The DS 7 Crossback. Technically, It’s Not a Citroen

Automologist MAC takes the new DS 7 for a spin, with his kids in the backseat. Does he approve? More importantly, do they?

We don’t do many car reviews but when we do, I personally normally decline the assignment. So, why then did I happily volunteer to review the new Citroen DS 7. Well, to put it simply, I have always had a bit of a soft spot for Citroen. They have steadfastly refused to be mainstream and have generally offered slightly quirky vehicles. The company also has a proud history for innovation as well, with the likes of the first mass-produced front-wheel-drive car, the Citroen Traction Avant, and hydropneumatic suspension.

But then, technically, this is not a Citroen but a DS, which is the new luxury brand intended to sit above Citroen, in much the same way Lexus and Toyota share the same DNA but different market positions.

So, on the appointed day, I eagerly took delivery of a brand new DS7 Crossback. To be frank, at first glance, I was a little underwhelmed with the look of the vehicle. Sure, the big gaping front grille gives the vehicle an air of purpose, but this high-sided SUV could be from almost any manufacturer. However, this is a Citroen and should therefore, by definition, be different, right But then, DS Automobiles are trying to build a mid-sized SUV and there are only a certain number of ways you can do that.

The list of ‘Highlights’ on the spec sheet is impressive and as I eased myself into the driver’s seat, I was immediately impressed by the interior. Masses of Alcantara leather adorn just about every surface, giving the car an air of unmistakable luxury. The cabin is dominated by two screens, one behind the steering wheel where you get all of your driving data, and the other in the central console where aircon, radio, etc are found. But really, this is a minimalist interior.

As you start the engine, you are greeted by a rather cool ‘light show’—my kids loved it. First impressions are important and those lights will entertain for years, but they are not just for show. The DS Active LED Vision Headlights have six different modes that are selected by the car itself, which automatically moves the LED light pods to spread the light, for instance, around a corner. Another feature of the DS is the new night vision, which is an infrared system that will throw a box around a target, but this is a premium item in Europe and alas my test vehicle was not fitted with it.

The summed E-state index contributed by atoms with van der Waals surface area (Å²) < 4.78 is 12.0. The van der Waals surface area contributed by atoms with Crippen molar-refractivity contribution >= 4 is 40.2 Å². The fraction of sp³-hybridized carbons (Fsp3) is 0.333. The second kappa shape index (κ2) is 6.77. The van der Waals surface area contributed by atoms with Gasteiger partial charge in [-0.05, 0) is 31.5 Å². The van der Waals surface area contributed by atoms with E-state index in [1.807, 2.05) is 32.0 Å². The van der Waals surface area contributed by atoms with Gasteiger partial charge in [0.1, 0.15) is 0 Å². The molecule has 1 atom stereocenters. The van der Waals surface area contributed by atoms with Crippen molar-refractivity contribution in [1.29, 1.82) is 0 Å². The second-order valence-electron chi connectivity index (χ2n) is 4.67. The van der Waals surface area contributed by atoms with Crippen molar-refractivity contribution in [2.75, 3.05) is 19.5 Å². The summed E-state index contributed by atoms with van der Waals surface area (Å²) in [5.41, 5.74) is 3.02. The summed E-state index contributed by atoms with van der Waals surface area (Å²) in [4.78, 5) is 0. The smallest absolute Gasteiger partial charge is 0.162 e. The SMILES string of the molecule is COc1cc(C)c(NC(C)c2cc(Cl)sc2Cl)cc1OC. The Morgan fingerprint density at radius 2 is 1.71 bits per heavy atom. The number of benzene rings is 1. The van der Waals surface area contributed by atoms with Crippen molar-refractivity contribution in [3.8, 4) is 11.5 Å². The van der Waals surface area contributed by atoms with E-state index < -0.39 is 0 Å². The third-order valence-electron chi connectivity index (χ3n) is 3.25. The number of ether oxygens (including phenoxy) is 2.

Once I had worked out the slightly odd “gear stick”, I eased the car into drive and took off, but not very quickly. This is not a fast car by any means, with a 1600cc engine that puts out 165 PS once you get to 6000 rpm; you only really have a 0-100kph of 10.2 seconds according to the manufacturer. The twin high-pressure turbos do make the car responsive once you have gotten out of the parking lot, but I do not get that this was a car built with performance in mind. No, this car was built for comfort and luxury and it does deliver that in great big dollops. Yes, there is a little body roll in high-speed corners but you never really feel out of control.

 

Around town navigating through the KL traffic, the DS 7 provided adequate visibility and I really didn’t feel like I was in a really big car, which it is. Once I got out of town and onto a highway, then the car came into its own. It was like driving on a carpet. Barely any road noise and the inevitable humps and bumps encountered on the road seem to pale into insignificance. Yes, this was an ultra-smooth ride; in fact, at one point it was almost like I was in my favourite and very comfortable armchair, but in a good way—and my kids loved the reclining rear seats.

The DS 7 was definitely designed to make a statement and in most ways, it does that—providing a car that is of Audi Q5 spec but at a much more affordable price. In a way, this is a French attempt to break into the SUV market, currently dominated by the Germans by using some of their savoir-faire. Pick out a high spec version of the DS 7 and I am sure you will not be disappointed—you will, though, be a little different and that is a good thing.

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